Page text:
National Sports | Kool 95.7
  • iStock/Thinkstock(NEW YORK) -- Here are the scores from Saturday’s games: NATIONAL BASKETBALL ASSOCIATIONL.A. Clippers 113, Washington 112Miami 101, Brooklyn 89L.A. Lakers 110, Charlotte 99Atlanta 117, Orlando 110Cleveland 105, Philadelphia 98Chicago 104, N.Y. Knicks 102Milwaukee 117, Utah 100San Antonio 104, Phoenix 101OT Oklahoma City 102, Memphis 101Houston 124, Portland 117NATIONAL HOCKEY LEAGUESt. Louis 6, Detroit 1Edmonton 6, Montreal 2Colorado 7, Florida 3OT Tampa Bay 4, Winnipeg 3Columbus 1, Arizona 0Boston 3, N.Y. Islanders 1Toronto 4, Pittsburgh 3N.Y. Rangers 5, New Jersey 2Vegas 5, Dallas 3San Jose 5, Ottawa 0Calgary 4, Vancouver 2OT L.A. Kings 3, Carolina 2Copyright © 2017, ABC Radio. All rights reserved.
    Read more...
  • iStock/Thinkstock(PHILADELPHIA) -- A fabled, more than 100-year-old football rivalry played out at Saturday's Army-Navy game where another story also came to the fore.A 20-year-old West Point cadet, Simone Askew, became the first African-American woman to lead the traditional march-on ceremony at the game. As first captain, Askew, who is also a Rhodes Scholar, led a roughly 4,400-member Corps of Cadets onto the Lincoln Financial Field in Philadelphia prior to the 118th Army-Navy game on Saturday.Secretary of State Rex Tillerson administered the coin toss before the game, which Askew's Army team won 14-13 after Navy missed a last-second field goal. Afterward, Tillerson presented Army with the Commander-in-Chief's trophy.Askew's mother was excited about her daughter's leading role in the pregame march, but in a way, she wasn't entirely surprised. Askew got the idea to attend a military academy when as a young girl she saw this same ceremony, called the march-on.“She literally saw the [Navy] midshipmen march in formation onto the field and rose up from her chair and pointed at them and said to me, 'What does it take to lead that?’” her mother, Pam Askew, told ABC News of the first Navy game that Simone, of Fairfax, Virginia, attended.“I could see that spark in her and that it really just ignited a desire to attend a service academy," Pam Askew said. "She was just drawn to this."In the march-on at the Army-Navy game, uniformed West Point cadets and Naval Academy midshipman take the field in perfect formation in what has become a traditional display of military pageantry.Pam Askew was a single mother when she would take Simone and younger daughter Nina to Army-Navy games, giving them hot chocolate as they bore cold weather to watch the Army Black Knights versus the Navy Midshipmen.The mother said she was excited for her daughters to see female cadets and female midshipmen and for them to think that could be them one day.Pam Askew recalls times she saw hints of Simone's future as she grew up.While Simone was vacationing with her family in West Virginia, she led her younger sister Nina and some boys to line up into formation in a mock march with her as commander. She was around 7 at the time.As a high-schooler, Simone stayed up until 2 a.m. baking cookies for the janitors of her school whom she felt had been overlooked during a teachers' appreciation week, her mother said."Whether it’s school president or homecoming queen, or even brigade commander, to me, that’s not as important as her willingness to serve others regardless of the title," Pam Askew said.And although it was a Navy football game that inspired Simone to aim for a military academy, she chose to join the Army military academy."Simone truly exemplifies our values of Duty, Honor, Country. Her selection is a direct result of her hard work, dedication and commitment to the Corps over the last three years," Brig. Gen. Steven W. Gilland, commandant of the military academy cadets, said in a statement announcing Simone's appointment.As First Captain -- a role she's held since August 14 - Simone Askew is the highest-ranking cadet in the chain of command. She previously led the 1,502 cadets as the regimental commander of Cadet Basic Training II -- or "Beast Barracks" -- the second part of a grueling six-and-a half-week training.Once she graduates from West Point in 2018, Simone Askew has plans to attend Oxford University on her Rhodes Scholarship and attain a master's degree, and after that aims to become an Army engineer.Her sister Nina, 17, has been conditionally accepted to West Point as well, according to their mother. Copyright © 2017, ABC Radio. All rights reserved.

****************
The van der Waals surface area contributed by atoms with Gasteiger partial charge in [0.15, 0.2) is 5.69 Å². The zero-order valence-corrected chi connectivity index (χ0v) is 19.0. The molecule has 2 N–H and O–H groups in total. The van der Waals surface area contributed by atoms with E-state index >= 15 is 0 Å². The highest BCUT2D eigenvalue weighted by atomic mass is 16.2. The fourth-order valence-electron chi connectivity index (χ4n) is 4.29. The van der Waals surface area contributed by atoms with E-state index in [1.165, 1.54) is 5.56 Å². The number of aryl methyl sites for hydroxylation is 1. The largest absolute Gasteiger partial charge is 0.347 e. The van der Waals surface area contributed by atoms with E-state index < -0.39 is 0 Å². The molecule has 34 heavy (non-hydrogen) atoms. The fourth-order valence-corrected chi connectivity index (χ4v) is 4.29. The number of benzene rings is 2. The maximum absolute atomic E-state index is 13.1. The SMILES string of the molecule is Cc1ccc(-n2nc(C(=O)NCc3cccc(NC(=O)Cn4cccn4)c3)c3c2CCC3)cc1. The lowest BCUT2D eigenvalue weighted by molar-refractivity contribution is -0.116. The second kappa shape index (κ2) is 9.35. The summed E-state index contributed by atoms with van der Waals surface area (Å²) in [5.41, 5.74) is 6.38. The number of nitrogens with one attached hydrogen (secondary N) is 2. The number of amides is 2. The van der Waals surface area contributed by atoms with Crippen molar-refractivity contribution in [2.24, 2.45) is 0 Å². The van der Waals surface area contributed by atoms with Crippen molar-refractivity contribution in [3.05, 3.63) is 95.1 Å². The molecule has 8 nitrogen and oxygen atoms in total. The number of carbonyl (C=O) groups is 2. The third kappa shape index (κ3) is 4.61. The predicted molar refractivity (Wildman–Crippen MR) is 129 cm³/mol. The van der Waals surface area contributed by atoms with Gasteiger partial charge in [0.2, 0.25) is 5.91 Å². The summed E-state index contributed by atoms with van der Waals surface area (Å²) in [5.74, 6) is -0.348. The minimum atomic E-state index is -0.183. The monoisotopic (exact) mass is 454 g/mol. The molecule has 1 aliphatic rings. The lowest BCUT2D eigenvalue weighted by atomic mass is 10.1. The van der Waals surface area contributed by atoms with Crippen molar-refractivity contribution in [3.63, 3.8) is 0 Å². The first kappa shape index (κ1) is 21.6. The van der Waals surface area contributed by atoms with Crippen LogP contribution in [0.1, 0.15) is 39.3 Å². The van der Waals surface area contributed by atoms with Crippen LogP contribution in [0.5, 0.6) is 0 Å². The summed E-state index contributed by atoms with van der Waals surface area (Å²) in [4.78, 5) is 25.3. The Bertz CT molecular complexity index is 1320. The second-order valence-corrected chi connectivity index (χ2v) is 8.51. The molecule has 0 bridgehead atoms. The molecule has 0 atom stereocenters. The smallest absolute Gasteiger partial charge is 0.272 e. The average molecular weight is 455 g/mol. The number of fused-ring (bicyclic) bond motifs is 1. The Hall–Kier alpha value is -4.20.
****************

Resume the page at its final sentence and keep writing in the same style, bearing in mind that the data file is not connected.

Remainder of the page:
Read more...
  • iStock/Thinkstock(NEW YORK) -- Here are the scores from Friday’s games:NATIONAL BASKETBALL ASSOCIATIONGolden State 102, Detroit 98Indiana 106, Cleveland 102Denver 103, Orlando 89OT Chicago 119, Charlotte 111OT Sacramento 116, New Orleans 109Toronto 116, Memphis 107Milwaukee 109, Dallas 102San Antonio 105, Boston 102NATIONAL HOCKEY LEAGUEWashington 4, N.Y. Rangers 2Columbus 5, New Jersey 3SO Vegas 4, Nashville 3OT Chicago 3, Buffalo 2OT Minnesota 3, Anaheim 2TOP 25 COLLEGE BASKETBALL(16) Arizona St. 82, St. John's 70Oklahoma 85, (25) Southern Cal 83Copyright © 2017, ABC Radio. All rights reserved.